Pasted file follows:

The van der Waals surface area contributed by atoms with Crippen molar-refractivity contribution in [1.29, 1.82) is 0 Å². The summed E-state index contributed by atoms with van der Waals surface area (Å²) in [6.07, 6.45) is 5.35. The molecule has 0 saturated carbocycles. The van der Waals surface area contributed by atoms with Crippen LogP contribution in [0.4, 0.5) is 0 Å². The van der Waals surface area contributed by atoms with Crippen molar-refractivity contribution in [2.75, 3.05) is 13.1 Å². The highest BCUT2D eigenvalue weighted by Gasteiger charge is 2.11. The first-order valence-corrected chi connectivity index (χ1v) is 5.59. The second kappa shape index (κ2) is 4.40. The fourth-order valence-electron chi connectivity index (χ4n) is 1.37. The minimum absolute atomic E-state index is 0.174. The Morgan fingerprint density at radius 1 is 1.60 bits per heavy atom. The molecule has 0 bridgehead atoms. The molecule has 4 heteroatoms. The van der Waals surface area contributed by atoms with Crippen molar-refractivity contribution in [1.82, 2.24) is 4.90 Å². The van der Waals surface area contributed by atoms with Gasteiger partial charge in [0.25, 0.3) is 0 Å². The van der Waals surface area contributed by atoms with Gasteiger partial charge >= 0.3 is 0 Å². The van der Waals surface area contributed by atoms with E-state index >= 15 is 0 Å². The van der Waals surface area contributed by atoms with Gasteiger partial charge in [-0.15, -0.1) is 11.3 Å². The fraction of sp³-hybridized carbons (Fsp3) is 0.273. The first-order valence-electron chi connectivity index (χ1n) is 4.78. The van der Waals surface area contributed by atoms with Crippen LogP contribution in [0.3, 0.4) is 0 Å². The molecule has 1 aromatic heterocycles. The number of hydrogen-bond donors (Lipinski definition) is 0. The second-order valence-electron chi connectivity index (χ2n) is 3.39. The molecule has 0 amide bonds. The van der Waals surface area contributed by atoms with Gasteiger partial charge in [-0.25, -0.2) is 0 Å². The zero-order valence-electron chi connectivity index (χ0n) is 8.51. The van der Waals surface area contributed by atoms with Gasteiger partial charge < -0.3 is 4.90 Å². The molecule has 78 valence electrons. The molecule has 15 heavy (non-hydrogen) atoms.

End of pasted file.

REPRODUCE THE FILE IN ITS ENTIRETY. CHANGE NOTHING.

The van der Waals surface area contributed by atoms with Crippen molar-refractivity contribution in [1.29, 1.82) is 0 Å². The summed E-state index contributed by atoms with van der Waals surface area (Å²) in [6.07, 6.45) is 5.35. The molecule has 0 saturated carbocycles. The van der Waals surface area contributed by atoms with Crippen LogP contribution in [0.4, 0.5) is 0 Å². The van der Waals surface area contributed by atoms with Crippen molar-refractivity contribution in [2.75, 3.05) is 13.1 Å². The highest BCUT2D eigenvalue weighted by Gasteiger charge is 2.11. The first-order valence-corrected chi connectivity index (χ1v) is 5.59. The second kappa shape index (κ2) is 4.40. The fourth-order valence-electron chi connectivity index (χ4n) is 1.37. The minimum absolute atomic E-state index is 0.174. The Morgan fingerprint density at radius 1 is 1.60 bits per heavy atom. The molecule has 0 bridgehead atoms. The molecule has 4 heteroatoms. The van der Waals surface area contributed by atoms with Crippen molar-refractivity contribution in [1.82, 2.24) is 4.90 Å². The van der Waals surface area contributed by atoms with Gasteiger partial charge in [0.25, 0.3) is 0 Å². The van der Waals surface area contributed by atoms with Gasteiger partial charge >= 0.3 is 0 Å². The van der Waals surface area contributed by atoms with E-state index >= 15 is 0 Å². The van der Waals surface area contributed by atoms with Gasteiger partial charge in [-0.15, -0.1) is 11.3 Å². The fraction of sp³-hybridized carbons (Fsp3) is 0.273. The first-order valence-electron chi connectivity index (χ1n) is 4.78. The van der Waals surface area contributed by atoms with Crippen LogP contribution in [0.3, 0.4) is 0 Å². The molecule has 1 aromatic heterocycles. The number of hydrogen-bond donors (Lipinski definition) is 0. The second-order valence-electron chi connectivity index (χ2n) is 3.39. The molecule has 0 amide bonds. The van der Waals surface area contributed by atoms with Gasteiger partial charge in [-0.25, -0.2) is 0 Å². The zero-order valence-electron chi connectivity index (χ0n) is 8.51. The van der Waals surface area contributed by atoms with Gasteiger partial charge < -0.3 is 4.90 Å². The molecule has 78 valence electrons. The molecule has 15 heavy (non-hydrogen) atoms.